Last week I was on a dissertation evaluating the work entitled “International Project Teams as Innovation Hubs: Power and Politics in the Knowledge Change Process” of the PhD Candidate Luciano Marques de Araújo, whose supervisor has been the Professor Jose M Sallan (Universitat Politècnica de Catalunya).

The aim of this thesis is to understand how international project teams enable mature multinational enterprises (MNEs) to cope with knowledge diversity and political activity, two well-known disruptive organizational phenomena, in order to leverage their innovative potential and competitive capabilities. To answer this question a longitudinal multi-case study has been designed to collect in-depth qualitative data from three large-scale international projects conducted by a focal MNE and an array of its subsidiaries. In a dialectic way, data collected has been used both to enhance the dynamic knowledge change framework provided by contemporary sociology and to explain the complex mechanisms that make international project teams an increasingly used organizational tool. As a result, knowledge change (and thus innovation) has been found to hinge on a dynamic balance between power and politics which is favored by conditions that are inherent to these organizational settings. Finally, a model describing the mechanisms that enable international project teams to drive knowledge diversity and political activity towards innovation and knowledge change within MNEs has been developed.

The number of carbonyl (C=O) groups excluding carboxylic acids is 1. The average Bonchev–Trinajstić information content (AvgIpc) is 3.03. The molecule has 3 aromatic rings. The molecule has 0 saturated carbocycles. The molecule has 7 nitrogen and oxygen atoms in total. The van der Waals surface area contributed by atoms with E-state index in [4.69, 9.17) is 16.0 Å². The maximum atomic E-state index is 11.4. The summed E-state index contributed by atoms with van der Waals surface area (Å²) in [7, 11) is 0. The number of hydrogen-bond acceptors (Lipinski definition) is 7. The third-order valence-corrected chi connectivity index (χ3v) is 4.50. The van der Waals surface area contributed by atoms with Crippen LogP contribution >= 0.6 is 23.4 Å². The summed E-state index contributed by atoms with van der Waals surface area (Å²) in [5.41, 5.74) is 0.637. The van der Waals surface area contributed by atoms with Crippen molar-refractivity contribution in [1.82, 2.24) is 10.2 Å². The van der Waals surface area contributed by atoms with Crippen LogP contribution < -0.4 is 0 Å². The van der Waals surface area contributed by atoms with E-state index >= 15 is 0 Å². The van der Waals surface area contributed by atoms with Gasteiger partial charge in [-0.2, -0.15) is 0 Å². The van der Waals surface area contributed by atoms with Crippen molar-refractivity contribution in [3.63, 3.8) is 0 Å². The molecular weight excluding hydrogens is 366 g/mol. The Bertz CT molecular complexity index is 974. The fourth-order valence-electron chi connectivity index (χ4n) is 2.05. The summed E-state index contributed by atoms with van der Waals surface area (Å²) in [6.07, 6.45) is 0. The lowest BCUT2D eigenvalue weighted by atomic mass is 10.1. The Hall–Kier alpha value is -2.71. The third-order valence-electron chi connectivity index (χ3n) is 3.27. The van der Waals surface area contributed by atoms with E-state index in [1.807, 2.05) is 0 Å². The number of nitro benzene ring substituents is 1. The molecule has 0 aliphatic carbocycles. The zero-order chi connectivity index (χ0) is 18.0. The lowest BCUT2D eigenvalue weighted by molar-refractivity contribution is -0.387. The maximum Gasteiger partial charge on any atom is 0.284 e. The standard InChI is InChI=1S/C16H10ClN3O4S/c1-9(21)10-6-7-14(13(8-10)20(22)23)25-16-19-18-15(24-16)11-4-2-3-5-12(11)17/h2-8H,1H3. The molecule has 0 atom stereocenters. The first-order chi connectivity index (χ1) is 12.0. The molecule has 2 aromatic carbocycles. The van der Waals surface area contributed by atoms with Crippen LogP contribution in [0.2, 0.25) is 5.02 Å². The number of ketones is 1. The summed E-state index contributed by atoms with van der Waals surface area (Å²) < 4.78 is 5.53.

It’s an excellent thesis to see how to manage and use qualitative data in a research.